by Chris Richard, Director of Tourism
My big news from the past month is that I have begun to promote the new Huttleston Marketplace, a weekly bazaar of arts, crafts, antiques & collectibles, and more, which will be held on the lawn of the Visitors Center on Saturdays starting in mid-June. And vendors are starting to sign up!
The marketplace will run from 10:00 a.m. to 4:00 p.m. every Saturday from June 16 to September 1, including the day of the Homecoming Day Fair, June 30. During the marketplace the Fairhaven Historical Society will have volunteers on hand to open the museum upstairs in the Academy Building. (Get in touch with a Historical Society member if you are interested in volunteering for that.) And on Homecoming Saturday, there will be tours at Fairhaven High School.
There will be several categories of vendors allowed at Huttleston Marketplace. They are A) Arts, crafts, photography; B) antiques, vintage collectibles; C) used books; D) whole, fresh farm produce, plants; E) local prepared foods. There are guidelines for each category to insure the quality of the products sold. (Crafts must be handmade, etc.) Because Fairhaven’s Sunday Farmers Market will no longer be held, it’s possible that some of the farmers will move to the Huttleston Marketplace on Saturdays. Vendors have the option of setting up on specific weeks at $20/week or they can sign up for the whole 12-week season for $150. It’s a very reasonable cost for a booth space in such an attractive and high visibility location.
Since I began promoting the marketplace with emails, on social media, and in the local press, the response has been positive. Already, a few vendors are signed up. When I get a few more, I’ll start mentioning names. If you know of anyone who might want to set up a booth, have them get in touch with me using the contact information at the end of this column. Or they can visit the website at http://fairhaventours.com/huttleston-marketplace/ and download the vendor guidelines and application form. There’s not really a deadline for applying, but the earlier I know, the more publicity the vendors get.
In January I also finalized a date for a lecture to be presented by the Fairhaven Historical Society. On Friday, March 16, I’ll be talking about Fairhaven’s Pilgrim, John Cooke, at the Town Hall auditorium. The 400th anniversary of the Mayflower landing is coming up in 2020, and the Historical Society wants to get a jump on the celebration by promoting the one original Pilgrim to settle in the “Old Dartmouth” territory. Cooke lived in what’s now North Fairhaven until his death in 1695, at which time he had been the last surviving male passenger of the Mayflower’s 1620 voyage. (Who was the last female Pilgrim? Come to the lecture to find out.)
In other news, I’ve begun going through the 28-page Visitors Guide book and marking changes that will be made for the next printing in the spring. A few things need to be taken out of the book. The Church of the Good Shepherd has closed, for example, and there’s no more Farmers Market on Sundays. There are changes — the Old Stone Schoolhouse will not have regular open hours this summer. And other things will be added — National Night Out, the Huttleston Marketplace, perhaps the opening of the museum at the boyhood home of Joseph Bates Jr. As we get closer to spring, I will check to see if there are any changes to the fees for parking at West Island Town Beach and the boat landings. Each year I try to have the most up-to-date information to hand out to people who are visiting town or who are making plans to visit.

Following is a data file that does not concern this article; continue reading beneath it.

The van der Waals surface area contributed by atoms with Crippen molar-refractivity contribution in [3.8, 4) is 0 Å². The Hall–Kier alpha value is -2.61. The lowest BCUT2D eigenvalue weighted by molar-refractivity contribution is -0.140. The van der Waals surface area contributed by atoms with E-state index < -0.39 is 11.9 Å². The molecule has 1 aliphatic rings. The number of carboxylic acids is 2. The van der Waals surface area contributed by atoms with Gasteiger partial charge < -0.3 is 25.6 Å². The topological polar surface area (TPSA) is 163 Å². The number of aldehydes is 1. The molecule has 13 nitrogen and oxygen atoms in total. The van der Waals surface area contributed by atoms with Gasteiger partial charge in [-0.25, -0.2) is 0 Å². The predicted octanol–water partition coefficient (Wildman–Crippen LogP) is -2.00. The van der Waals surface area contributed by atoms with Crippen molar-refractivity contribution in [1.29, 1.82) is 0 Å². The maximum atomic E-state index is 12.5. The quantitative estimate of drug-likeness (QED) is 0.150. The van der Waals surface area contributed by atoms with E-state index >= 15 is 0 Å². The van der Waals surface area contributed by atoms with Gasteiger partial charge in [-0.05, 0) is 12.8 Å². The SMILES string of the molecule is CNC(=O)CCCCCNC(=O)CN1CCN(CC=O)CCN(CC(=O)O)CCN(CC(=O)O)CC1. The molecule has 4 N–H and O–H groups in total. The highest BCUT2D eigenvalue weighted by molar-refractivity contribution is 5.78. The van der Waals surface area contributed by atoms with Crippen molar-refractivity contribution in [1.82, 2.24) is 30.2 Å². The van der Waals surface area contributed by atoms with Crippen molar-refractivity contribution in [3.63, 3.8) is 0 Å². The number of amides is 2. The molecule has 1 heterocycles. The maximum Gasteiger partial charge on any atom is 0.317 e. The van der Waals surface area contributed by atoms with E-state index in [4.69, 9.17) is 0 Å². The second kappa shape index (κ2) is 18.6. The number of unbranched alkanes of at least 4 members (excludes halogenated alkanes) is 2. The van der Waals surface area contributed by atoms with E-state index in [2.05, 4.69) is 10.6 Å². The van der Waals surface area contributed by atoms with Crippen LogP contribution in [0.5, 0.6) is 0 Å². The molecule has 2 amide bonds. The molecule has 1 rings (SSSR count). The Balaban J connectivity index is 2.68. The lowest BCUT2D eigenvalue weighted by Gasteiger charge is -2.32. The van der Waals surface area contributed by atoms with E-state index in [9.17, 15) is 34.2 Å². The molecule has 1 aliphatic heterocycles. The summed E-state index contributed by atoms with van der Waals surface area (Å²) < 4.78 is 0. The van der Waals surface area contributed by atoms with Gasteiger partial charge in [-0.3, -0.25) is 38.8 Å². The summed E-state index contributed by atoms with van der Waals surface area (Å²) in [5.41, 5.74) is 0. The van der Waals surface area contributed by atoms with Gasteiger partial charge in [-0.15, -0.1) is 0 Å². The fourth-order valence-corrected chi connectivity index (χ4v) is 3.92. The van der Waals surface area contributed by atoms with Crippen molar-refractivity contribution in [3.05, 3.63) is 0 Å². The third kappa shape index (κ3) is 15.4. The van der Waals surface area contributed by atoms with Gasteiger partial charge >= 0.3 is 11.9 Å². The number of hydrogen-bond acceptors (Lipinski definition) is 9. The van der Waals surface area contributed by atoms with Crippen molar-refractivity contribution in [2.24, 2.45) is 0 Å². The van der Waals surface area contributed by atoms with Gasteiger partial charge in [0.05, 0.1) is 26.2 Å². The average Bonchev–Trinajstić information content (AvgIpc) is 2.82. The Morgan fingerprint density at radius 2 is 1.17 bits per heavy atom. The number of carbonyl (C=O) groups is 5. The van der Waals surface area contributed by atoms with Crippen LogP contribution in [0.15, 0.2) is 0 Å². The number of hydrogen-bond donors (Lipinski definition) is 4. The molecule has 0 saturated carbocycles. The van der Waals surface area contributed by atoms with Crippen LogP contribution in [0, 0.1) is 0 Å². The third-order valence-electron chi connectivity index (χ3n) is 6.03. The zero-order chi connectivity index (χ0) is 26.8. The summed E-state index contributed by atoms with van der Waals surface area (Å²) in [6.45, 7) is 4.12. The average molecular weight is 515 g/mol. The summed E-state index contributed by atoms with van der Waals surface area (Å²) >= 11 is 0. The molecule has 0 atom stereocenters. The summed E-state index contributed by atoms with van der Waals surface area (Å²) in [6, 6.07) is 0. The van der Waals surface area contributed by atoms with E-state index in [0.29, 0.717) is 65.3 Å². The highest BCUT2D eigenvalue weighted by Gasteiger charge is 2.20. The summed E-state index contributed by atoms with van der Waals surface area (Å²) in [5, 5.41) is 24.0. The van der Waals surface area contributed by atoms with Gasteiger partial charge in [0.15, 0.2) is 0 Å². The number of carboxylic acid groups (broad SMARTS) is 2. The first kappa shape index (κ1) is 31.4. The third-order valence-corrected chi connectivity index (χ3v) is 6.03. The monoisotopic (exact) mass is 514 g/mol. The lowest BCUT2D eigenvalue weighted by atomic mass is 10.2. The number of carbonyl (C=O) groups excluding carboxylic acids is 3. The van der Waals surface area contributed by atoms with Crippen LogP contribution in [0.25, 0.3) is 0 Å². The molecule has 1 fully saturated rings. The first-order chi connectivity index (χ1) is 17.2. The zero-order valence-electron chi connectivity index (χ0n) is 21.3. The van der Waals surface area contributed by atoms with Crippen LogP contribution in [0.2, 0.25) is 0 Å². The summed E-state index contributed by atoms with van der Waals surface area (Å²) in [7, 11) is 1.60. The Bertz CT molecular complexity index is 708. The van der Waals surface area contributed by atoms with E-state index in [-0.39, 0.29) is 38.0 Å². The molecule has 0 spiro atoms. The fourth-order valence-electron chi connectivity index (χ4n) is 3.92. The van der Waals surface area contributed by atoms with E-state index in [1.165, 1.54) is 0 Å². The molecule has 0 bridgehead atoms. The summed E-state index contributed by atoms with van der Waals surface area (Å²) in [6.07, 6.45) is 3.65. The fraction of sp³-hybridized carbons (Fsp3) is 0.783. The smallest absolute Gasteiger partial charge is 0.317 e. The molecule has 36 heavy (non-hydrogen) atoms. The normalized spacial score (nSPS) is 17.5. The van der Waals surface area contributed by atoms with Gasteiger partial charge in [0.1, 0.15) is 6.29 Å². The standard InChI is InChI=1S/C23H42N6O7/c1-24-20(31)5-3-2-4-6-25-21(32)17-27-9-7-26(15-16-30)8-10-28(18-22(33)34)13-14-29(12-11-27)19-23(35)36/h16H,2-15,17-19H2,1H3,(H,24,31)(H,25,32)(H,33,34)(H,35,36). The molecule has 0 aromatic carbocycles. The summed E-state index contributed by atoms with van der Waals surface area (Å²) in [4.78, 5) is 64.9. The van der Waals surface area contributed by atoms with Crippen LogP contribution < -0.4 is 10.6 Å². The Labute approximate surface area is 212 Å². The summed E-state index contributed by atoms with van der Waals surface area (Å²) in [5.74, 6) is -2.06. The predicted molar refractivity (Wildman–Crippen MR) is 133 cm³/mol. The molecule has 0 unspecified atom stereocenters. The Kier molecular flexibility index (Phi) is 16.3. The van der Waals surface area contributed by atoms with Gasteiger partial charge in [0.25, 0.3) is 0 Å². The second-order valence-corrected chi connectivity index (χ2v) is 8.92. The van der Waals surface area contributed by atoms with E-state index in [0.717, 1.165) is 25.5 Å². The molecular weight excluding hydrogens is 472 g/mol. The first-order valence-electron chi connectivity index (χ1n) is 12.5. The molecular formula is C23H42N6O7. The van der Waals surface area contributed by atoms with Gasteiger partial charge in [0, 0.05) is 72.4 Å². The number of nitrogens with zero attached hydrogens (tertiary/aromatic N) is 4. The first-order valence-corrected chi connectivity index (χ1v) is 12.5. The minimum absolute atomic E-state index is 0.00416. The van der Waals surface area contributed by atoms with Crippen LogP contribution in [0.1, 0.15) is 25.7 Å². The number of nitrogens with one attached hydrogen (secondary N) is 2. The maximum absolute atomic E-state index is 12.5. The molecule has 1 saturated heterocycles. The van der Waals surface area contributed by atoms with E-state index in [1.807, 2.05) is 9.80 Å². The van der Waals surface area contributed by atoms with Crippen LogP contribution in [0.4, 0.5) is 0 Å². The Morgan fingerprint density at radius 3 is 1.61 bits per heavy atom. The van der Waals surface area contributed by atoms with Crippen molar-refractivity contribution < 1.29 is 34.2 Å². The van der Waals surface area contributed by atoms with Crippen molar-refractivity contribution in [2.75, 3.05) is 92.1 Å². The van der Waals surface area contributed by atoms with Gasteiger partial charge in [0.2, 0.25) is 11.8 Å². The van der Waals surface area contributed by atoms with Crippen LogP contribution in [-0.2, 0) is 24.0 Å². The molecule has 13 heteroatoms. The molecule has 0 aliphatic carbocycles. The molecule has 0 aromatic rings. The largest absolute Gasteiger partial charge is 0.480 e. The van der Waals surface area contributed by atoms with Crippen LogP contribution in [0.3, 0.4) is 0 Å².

Speaking of plans, we’re going to be the meeting place of Marine Corps League of Massachusetts in June. The group will be meeting at the Seaport Inn and is scheduling other activities in town. We’re also going to be getting a visit from the Vintage Motor Car Club of America during its week-long Heritage Tour of the area. They will be arriving in their vintage cars to explore the town’s history. That’s also in June. And, to add yet another group in June, it’s a pretty good bet the Delano Kindred, Inc. will hold its annual meeting here. The Delanos have met here before in 1998 and 2012, since Fairhaven was the home of one of the major lines of the family — in fact, the line that President Franklin Delano Roosevelt belonged to. It’s great to see all of these groups making plans to come to Fairhaven.
There will be other, smaller groups visiting town, too. Some will take guided walking tours with me or with Bob Foster. Others will explore on their own. Generally there are several school groups that take field trips to Fort Phoenix, too. I expect soon I’ll be hearing from the Old Hammondtown School in Mattapoisett, the Acushnet Elementary School, and others in the area. Lately the schools have been seeing the Pirates and Privateers Presentation at the fort. Groups of home-schooled children come to see that as well. Besides being educational, it’s a very fun program for everyone, including me.
As this month goes on, I’ll also start working on the summertime Monday Morning Fun schedule. I can’t believe this will be the fourth year the Office of Tourism holds these July and August programs. Where does time go?
Speaking of time, it’s time to wrap up the column for this month. As always, please feel free to pass along your comments or suggestions. You can contact me via email at FairhavenTours@fairhaven-ma.gov, by calling 508-979-4085, or by stopping by the Visitors Center, 141 Main Street. The hours of the Office of Tourism are Monday, Tuesday, Thursday, Friday, and Saturday, 8:00 a.m. to 4:30 p.m., with a half-hour break around noon. There are some reserved parking spaces in the high school lot closest to the Academy Building. •••
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